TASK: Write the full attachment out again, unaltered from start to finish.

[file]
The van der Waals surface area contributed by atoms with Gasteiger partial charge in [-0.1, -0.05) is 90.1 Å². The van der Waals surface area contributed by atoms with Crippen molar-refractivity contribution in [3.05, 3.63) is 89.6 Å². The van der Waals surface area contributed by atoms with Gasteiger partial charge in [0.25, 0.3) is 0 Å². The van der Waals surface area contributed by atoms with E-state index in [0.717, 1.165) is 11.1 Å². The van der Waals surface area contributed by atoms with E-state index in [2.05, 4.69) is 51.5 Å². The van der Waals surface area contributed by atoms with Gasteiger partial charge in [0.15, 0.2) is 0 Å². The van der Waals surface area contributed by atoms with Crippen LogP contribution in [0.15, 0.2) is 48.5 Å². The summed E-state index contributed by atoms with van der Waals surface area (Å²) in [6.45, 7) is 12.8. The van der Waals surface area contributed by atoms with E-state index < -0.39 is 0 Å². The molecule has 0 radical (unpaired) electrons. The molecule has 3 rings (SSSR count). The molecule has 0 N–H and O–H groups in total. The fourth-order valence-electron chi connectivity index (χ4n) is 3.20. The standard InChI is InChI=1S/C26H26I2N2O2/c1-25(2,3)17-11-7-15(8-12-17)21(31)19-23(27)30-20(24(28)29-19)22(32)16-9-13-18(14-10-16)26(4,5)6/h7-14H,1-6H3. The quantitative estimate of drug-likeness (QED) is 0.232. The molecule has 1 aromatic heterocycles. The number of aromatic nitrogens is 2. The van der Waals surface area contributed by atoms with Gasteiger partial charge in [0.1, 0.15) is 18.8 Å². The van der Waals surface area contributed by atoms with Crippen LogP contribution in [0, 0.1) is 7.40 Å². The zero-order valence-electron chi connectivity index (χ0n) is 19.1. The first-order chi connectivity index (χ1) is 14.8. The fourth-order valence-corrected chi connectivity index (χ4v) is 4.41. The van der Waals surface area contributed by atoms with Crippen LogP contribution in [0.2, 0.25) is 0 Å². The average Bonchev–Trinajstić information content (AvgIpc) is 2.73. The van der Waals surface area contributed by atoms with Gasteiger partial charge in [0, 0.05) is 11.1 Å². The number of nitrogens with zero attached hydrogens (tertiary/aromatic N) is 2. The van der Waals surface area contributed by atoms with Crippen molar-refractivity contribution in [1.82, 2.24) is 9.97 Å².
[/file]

The van der Waals surface area contributed by atoms with Gasteiger partial charge in [-0.1, -0.05) is 90.1 Å². The van der Waals surface area contributed by atoms with Crippen molar-refractivity contribution in [3.05, 3.63) is 89.6 Å². The van der Waals surface area contributed by atoms with Gasteiger partial charge in [0.25, 0.3) is 0 Å². The van der Waals surface area contributed by atoms with E-state index in [0.717, 1.165) is 11.1 Å². The van der Waals surface area contributed by atoms with E-state index in [2.05, 4.69) is 51.5 Å². The van der Waals surface area contributed by atoms with Gasteiger partial charge in [0.15, 0.2) is 0 Å². The van der Waals surface area contributed by atoms with Crippen LogP contribution in [0.15, 0.2) is 48.5 Å². The summed E-state index contributed by atoms with van der Waals surface area (Å²) in [6.45, 7) is 12.8. The van der Waals surface area contributed by atoms with E-state index < -0.39 is 0 Å². The molecule has 0 radical (unpaired) electrons. The molecule has 3 rings (SSSR count). The molecule has 0 N–H and O–H groups in total. The fourth-order valence-electron chi connectivity index (χ4n) is 3.20. The standard InChI is InChI=1S/C26H26I2N2O2/c1-25(2,3)17-11-7-15(8-12-17)21(31)19-23(27)30-20(24(28)29-19)22(32)16-9-13-18(14-10-16)26(4,5)6/h7-14H,1-6H3. The quantitative estimate of drug-likeness (QED) is 0.232. The molecule has 1 aromatic heterocycles. The number of aromatic nitrogens is 2. The van der Waals surface area contributed by atoms with Gasteiger partial charge in [0.1, 0.15) is 18.8 Å². The van der Waals surface area contributed by atoms with Crippen LogP contribution in [0, 0.1) is 7.40 Å². The zero-order valence-electron chi connectivity index (χ0n) is 19.1. The first-order chi connectivity index (χ1) is 14.8. The fourth-order valence-corrected chi connectivity index (χ4v) is 4.41. The van der Waals surface area contributed by atoms with Crippen LogP contribution in [0.2, 0.25) is 0 Å². The average Bonchev–Trinajstić information content (AvgIpc) is 2.73. The van der Waals surface area contributed by atoms with Gasteiger partial charge in [0, 0.05) is 11.1 Å². The number of nitrogens with zero attached hydrogens (tertiary/aromatic N) is 2. The van der Waals surface area contributed by atoms with Crippen molar-refractivity contribution in [1.82, 2.24) is 9.97 Å².